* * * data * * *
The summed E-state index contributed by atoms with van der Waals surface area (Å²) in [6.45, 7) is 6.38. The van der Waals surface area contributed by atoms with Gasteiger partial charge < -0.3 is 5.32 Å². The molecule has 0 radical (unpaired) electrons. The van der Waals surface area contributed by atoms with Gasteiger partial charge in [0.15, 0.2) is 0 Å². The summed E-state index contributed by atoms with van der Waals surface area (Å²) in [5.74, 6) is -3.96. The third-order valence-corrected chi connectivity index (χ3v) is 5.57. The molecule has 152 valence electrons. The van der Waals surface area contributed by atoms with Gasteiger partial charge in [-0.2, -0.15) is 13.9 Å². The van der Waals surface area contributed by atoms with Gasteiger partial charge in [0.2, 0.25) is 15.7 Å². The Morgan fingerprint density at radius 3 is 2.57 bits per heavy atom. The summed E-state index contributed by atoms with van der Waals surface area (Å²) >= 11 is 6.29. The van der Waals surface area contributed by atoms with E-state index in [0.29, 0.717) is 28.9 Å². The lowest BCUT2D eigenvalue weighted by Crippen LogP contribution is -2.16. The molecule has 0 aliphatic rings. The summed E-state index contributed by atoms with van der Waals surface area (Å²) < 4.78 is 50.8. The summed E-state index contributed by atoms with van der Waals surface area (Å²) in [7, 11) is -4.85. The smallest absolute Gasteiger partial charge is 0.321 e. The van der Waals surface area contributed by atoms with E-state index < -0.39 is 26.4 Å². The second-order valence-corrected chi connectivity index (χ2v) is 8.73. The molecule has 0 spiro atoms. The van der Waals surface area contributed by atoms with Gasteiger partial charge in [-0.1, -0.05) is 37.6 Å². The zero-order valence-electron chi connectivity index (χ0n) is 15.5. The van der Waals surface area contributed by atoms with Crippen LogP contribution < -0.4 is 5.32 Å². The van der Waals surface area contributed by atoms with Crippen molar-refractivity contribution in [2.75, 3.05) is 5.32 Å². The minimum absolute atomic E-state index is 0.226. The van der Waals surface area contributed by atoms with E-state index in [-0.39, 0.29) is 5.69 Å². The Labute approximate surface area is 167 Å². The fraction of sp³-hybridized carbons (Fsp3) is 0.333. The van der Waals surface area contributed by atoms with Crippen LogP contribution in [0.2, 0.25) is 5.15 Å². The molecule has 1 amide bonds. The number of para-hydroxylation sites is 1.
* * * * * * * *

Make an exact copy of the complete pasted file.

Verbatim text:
The summed E-state index contributed by atoms with van der Waals surface area (Å²) in [6.45, 7) is 6.38. The van der Waals surface area contributed by atoms with Gasteiger partial charge < -0.3 is 5.32 Å². The molecule has 0 radical (unpaired) electrons. The van der Waals surface area contributed by atoms with Gasteiger partial charge in [0.15, 0.2) is 0 Å². The summed E-state index contributed by atoms with van der Waals surface area (Å²) in [5.74, 6) is -3.96. The third-order valence-corrected chi connectivity index (χ3v) is 5.57. The molecule has 152 valence electrons. The van der Waals surface area contributed by atoms with Gasteiger partial charge in [-0.2, -0.15) is 13.9 Å². The van der Waals surface area contributed by atoms with Gasteiger partial charge in [0.2, 0.25) is 15.7 Å². The Morgan fingerprint density at radius 3 is 2.57 bits per heavy atom. The summed E-state index contributed by atoms with van der Waals surface area (Å²) >= 11 is 6.29. The van der Waals surface area contributed by atoms with E-state index in [0.29, 0.717) is 28.9 Å². The lowest BCUT2D eigenvalue weighted by Crippen LogP contribution is -2.16. The molecule has 0 aliphatic rings. The summed E-state index contributed by atoms with van der Waals surface area (Å²) < 4.78 is 50.8. The summed E-state index contributed by atoms with van der Waals surface area (Å²) in [7, 11) is -4.85. The smallest absolute Gasteiger partial charge is 0.321 e. The van der Waals surface area contributed by atoms with E-state index < -0.39 is 26.4 Å². The second-order valence-corrected chi connectivity index (χ2v) is 8.73. The molecule has 0 spiro atoms. The van der Waals surface area contributed by atoms with Gasteiger partial charge in [-0.1, -0.05) is 37.6 Å². The zero-order valence-electron chi connectivity index (χ0n) is 15.5. The van der Waals surface area contributed by atoms with Crippen LogP contribution < -0.4 is 5.32 Å². The van der Waals surface area contributed by atoms with Crippen molar-refractivity contribution in [2.75, 3.05) is 5.32 Å². The minimum absolute atomic E-state index is 0.226. The van der Waals surface area contributed by atoms with E-state index in [-0.39, 0.29) is 5.69 Å². The Labute approximate surface area is 167 Å². The fraction of sp³-hybridized carbons (Fsp3) is 0.333. The van der Waals surface area contributed by atoms with Crippen LogP contribution in [0.2, 0.25) is 5.15 Å². The molecule has 1 amide bonds. The number of para-hydroxylation sites is 1.